Source: ČTK

By Petra Kopecka, Raiffeisen Bank in the Czech Republic |

On 18 December, the Czech Republic commemorates the tenth anniversary of Václav Havel’s death. Let’s take a look at what makes this man so special.

Vaclav Havel (*5. 10. 1936 Prague, †18. 12. 2011 Hrádeček u Trutnova) was a writer, playwright and a forbidden and persecuted artist. Due to his harsh criticism of the conditions during the communist dictatorship, he was imprisoned several times for his political thinking and served a total of almost five years. In 1989, he was a leading figure in the non-violent overthrow of the communist regime and political changes in Czechoslovakia. After the Velvet Revolution, he became the last Czechoslovak president and the first president of the independent Czech Republic.

Source: Petr Šimíček,

Václav Havel has gained 29 state honours, 100 prestigious international awards, 50 honorary doctorates and many other awards for his literary, intellectual and political work, and his lifelong efforts to uphold human and civil rights. He was also repeatedly nominated for the Nobel Peace Prize, but never won it.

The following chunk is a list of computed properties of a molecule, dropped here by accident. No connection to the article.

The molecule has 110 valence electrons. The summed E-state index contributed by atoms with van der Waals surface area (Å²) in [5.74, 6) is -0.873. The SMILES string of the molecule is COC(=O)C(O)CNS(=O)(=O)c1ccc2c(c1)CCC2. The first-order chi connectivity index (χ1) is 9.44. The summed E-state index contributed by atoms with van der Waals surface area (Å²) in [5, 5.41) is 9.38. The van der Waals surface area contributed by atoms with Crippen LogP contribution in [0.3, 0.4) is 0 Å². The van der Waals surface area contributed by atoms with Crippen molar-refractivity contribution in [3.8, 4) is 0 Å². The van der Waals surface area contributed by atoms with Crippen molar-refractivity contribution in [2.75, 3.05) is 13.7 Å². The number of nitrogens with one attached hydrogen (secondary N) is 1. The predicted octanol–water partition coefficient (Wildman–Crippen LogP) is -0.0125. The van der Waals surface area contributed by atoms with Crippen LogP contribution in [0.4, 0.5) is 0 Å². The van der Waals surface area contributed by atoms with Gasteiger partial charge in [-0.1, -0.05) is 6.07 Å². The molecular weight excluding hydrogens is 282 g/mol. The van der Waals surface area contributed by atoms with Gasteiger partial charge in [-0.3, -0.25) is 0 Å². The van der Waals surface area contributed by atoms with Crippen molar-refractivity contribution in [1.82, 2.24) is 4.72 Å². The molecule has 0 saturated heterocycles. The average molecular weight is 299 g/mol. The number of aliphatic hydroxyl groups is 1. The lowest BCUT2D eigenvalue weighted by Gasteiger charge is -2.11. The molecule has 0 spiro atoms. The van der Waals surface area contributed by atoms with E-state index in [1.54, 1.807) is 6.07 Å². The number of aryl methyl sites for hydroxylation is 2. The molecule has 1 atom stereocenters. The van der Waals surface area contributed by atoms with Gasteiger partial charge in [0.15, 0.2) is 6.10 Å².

As president, in addition to reinstating freedom, he was responsible for the repeal of the Warsaw Pact, the country’s involvement in the European integration process and its accession to the North Atlantic Allianc.

Source: ČTK

Thanks to Havel, Czechoslovakia had outstanding relations with the West after the fall of communism, and it received great recognition abroad. His personality made US President George W. Bush or Pope John Paul II visit Prague. Havel was also known for his close relationship and friendship with the Dalai Lama. He managed to speak in the US Congress as the first representative of the country from behind the former Iron Curtain. His speech then earned applause on the open stage. During the more than twelve years in the role of the Czechoslovak and Czech president, Havel visited a total of 59 countries on 181 business or state trips.

Source: Attila Racek, Deník

“President Havel has made the Czech nation proud. For many people around the world, the words ‘Havel’ and ‘Czech’ mean the same thing. Havel put Prague and the Czech Republic on the map of the post-Cold War era,” said the former US Secretary of State and Czech native, Madeleine Albright.

In 2012, the Parliament of the Czech Republic adopted Act No. 94/2012 Coll. as follows:

“Václav Havel has contributed to freedom and democracy.”